If a person is injured in a car accident in Tennessee, he or she will often file a lawsuit seeking compensation from the driver that caused the accident. If the driver was engaged in the course and scope of his or her employment at the time of the accident, the injured party may be able to recover damages from the driver’s employer as well. Recently, the Court of Appeals of Tennessee at Knoxville explained when an employer can be held liable for harm caused by its employee, in a case arising out of a car accident. If you were injured in a Tennessee car accident by a driver engaged in the course and scope of his or her job duties it is critical to meet with a seasoned Tennessee car accident attorney to discuss who may be held accountable for your harm.
It is alleged that in August 2016, the plaintiff was driving on a road in Greene County, Tennessee, when a car traveling in the opposite direction crossed the center line and struck her head-on. The plaintiff sustained permanent and severe injuries in the accident. She subsequently filed a lawsuit asserting negligence claims against the defendant driver’s estate and the defendant driver’s employer, arguing that the defendant driver was engaged in the scope and course of her employment at the time of the accident.
It is reported that the plaintiff further alleged that the defendant driver was liable for negligent hiring and supervision. The defendant employer denied that the defendant driver was engaged in employment-related activities at the time of the accident, and filed a motion for summary judgment. The trial court granted the motion, and the plaintiff appealed, arguing that the court erred in ruling that the defendant driver was not acting in the scope of her employment at the time of the accident and that the defendant employer could not be held liable under a theory of respondeat superior.
The Doctrine of Respondeat Superior in Tennessee
In Tennessee, an employer may be held liable for the negligent acts of his or her employee if the acts are committed within the course and scope of employment. For an employer to be held liable for the tortious acts of his or her employee, the injured party must prove that the person who caused the injury was an employee, engaged in the employer’s business, and was acting in the course and scope of his or her employment at the time of the injury.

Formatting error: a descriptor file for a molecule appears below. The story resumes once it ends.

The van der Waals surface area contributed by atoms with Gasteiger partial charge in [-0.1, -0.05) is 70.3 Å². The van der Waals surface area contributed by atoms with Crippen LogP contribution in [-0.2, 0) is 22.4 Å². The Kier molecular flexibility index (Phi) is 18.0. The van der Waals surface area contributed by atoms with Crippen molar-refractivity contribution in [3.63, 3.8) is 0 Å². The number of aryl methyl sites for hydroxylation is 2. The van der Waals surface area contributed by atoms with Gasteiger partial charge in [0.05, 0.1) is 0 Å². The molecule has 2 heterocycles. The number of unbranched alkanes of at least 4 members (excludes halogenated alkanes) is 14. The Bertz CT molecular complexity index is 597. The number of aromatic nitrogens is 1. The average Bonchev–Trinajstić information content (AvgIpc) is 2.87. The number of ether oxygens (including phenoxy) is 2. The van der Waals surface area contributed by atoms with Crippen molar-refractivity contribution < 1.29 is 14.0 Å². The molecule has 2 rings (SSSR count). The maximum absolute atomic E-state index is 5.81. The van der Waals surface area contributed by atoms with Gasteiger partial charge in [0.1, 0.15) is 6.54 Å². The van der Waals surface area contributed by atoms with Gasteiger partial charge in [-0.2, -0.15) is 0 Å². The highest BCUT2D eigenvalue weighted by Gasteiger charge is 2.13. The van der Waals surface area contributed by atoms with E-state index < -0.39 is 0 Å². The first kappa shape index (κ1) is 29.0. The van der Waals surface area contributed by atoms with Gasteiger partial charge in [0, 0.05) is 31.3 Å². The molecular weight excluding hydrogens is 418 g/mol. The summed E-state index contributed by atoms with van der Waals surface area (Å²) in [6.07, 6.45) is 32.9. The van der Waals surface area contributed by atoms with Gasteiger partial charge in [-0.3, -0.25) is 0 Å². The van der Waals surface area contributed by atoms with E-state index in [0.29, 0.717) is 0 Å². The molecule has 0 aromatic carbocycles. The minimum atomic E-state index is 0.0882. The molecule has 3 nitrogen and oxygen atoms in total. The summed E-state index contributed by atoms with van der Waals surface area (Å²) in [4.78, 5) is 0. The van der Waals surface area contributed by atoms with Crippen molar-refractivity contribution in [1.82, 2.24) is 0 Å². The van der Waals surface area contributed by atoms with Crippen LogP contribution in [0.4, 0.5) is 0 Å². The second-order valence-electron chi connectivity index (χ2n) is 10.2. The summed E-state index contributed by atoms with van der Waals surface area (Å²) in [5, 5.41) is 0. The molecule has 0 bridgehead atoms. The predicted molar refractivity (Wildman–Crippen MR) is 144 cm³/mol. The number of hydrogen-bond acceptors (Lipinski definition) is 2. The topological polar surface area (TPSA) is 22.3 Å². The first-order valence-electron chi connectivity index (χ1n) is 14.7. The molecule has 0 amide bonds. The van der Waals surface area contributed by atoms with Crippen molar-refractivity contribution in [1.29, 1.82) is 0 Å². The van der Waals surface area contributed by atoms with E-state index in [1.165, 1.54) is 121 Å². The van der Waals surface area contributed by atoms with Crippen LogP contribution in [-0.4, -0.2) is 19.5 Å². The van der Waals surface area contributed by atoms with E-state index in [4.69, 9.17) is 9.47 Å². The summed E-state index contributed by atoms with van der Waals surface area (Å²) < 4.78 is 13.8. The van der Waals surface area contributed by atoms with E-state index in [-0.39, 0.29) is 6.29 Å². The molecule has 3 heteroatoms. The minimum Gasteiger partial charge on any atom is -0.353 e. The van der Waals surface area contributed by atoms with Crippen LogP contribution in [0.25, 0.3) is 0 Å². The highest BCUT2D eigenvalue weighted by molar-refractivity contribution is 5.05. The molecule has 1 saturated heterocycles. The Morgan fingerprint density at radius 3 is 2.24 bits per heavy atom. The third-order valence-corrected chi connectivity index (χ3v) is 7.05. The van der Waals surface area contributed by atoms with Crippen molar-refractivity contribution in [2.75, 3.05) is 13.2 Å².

The court noted that an employee should not be held liable under a theory of respondeat superior if the employee deviated or departed from his work to undertake a task unrelated to his or her employment, and the accident occurred during the deviation. In the subject case, the court found that the defendant driver left work early absent permission from her employer and that her travel during her shift was for personal reasons. Thus, the court affirmed the trial court ruling.
Consult an Experienced Injury Attorney Regarding Your Potential Claims
If you or a loved one sustained injuries in a Tennessee car accident it is critical to consult an experienced attorney as soon as possible regarding your potential claims. Attorney Eric Beasley is an assertive Tennessee car accident attorney who will work tirelessly to help you seek the best legal result available under the facts of your case. You can reach Mr. Beasley at 615-859-2223 or via the online form to schedule a consultation regarding your potential claims.